MSI GeForce GT 1030: A $70 Passively-Cooled Graphics Card, Decent With OpenGL/Vulkan/OpenCL/VDPAU

Written by Michael Larabel in Graphics Cards on 25 May 2017 at 09:23 PM EDT. Page 10 of 10. 28 Comments.
GeForce GT 1030 Linux Testing

More VDPAU numbers in this result file.

GeForce GT 1030 Linux Testing

The GT 1030 is also a step-up over previous-generation NVIDIA GPUs in its 1080p H.264 decoding performance.

GeForce GT 1030 Linux Testing

The passively-cooled MSI GeForce GT 1030 during the VDPAU video decode benchmarks saw an average temp of 46C and a peak of 55C.

GeForce GT 1030 Linux Testing

And the AC system power consumption during these VDPAU benchmarks with the GT 1030 was an average power draw of just 34 Watts with a peak of 72 Watts. This card could make for a nice HTPC system.

The GeForce GT 1030 was an okay performer when it comes to gaming, but don't really expect too much for modern gaming when buying a sub-$100 graphics card. The GeForce GT 1030 was able to run a number of Linux games at around 60 FPS when using a 1080p resolution, but at times the Radeon RX 550/560 was faster. If spending a bit more money, the GeForce GTX 1050/1060 are much more competent alternatives for gaming.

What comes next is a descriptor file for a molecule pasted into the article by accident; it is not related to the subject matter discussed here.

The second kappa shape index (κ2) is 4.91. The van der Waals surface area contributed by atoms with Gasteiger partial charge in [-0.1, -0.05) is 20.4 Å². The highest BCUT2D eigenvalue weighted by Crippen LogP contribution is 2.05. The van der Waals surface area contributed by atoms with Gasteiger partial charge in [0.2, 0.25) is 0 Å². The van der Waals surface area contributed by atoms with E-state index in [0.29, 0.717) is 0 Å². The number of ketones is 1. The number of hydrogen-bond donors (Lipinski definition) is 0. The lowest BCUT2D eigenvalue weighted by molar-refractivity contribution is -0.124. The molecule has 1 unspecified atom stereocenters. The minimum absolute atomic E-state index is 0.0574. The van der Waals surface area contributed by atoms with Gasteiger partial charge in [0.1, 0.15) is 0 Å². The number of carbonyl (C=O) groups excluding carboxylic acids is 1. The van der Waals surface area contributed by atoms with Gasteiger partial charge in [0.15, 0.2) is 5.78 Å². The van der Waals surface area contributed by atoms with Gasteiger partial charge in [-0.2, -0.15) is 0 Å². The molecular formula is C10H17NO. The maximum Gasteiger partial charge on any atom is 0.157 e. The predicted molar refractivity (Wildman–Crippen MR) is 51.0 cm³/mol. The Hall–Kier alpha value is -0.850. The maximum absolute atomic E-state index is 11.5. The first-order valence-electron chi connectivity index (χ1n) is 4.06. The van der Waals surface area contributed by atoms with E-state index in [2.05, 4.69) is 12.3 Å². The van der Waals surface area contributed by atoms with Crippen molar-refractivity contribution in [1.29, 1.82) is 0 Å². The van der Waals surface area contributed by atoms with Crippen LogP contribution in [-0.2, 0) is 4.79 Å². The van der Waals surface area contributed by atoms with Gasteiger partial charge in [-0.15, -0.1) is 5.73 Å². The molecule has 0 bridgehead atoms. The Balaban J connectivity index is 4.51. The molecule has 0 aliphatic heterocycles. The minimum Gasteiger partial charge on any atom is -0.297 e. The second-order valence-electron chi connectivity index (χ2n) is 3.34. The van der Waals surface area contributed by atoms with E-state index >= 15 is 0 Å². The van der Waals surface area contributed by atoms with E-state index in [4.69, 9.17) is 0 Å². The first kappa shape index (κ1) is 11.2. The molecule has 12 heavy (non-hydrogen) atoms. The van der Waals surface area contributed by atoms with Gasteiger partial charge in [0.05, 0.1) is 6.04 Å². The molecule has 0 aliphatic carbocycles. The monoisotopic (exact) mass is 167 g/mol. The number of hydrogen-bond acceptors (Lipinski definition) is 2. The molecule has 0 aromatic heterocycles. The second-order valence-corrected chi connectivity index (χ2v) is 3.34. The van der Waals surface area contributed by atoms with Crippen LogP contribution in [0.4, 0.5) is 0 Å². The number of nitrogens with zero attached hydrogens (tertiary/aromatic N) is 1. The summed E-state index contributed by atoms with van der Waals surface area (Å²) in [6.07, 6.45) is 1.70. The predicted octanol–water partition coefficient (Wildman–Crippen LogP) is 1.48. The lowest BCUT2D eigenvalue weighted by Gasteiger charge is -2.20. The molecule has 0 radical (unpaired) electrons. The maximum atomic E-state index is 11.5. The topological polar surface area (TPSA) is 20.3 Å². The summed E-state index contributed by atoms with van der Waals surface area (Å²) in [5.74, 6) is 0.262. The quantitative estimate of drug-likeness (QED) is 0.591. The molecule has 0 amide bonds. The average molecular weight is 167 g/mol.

The GeForce GT 1030 was working out fine with OpenCL compute and as the Darktable results show this $70 GPU can out-perform the Core i7 7700K in some operations. Where the GT 1030 also did well was the VDPAU video decode performance with being a noticeable upgrade over Kepler/Maxwell and the passively-cooled card didn't get too hot while being very power efficient.

If you are looking for a low-profile graphics card that is passively-cooled, the MSI GeForce GT 1030 can be found for about $73 USD. GT 1030 graphics cards can be found from the likes of (where I bought this graphics card last week) as well as

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Michael Larabel

Michael Larabel is the principal author of and founded the site in 2004 with a focus on enriching the Linux hardware experience. Michael has written more than 20,000 articles covering the state of Linux hardware support, Linux performance, graphics drivers, and other topics. Michael is also the lead developer of the Phoronix Test Suite, Phoromatic, and automated benchmarking software. He can be followed via Twitter, LinkedIn, or contacted via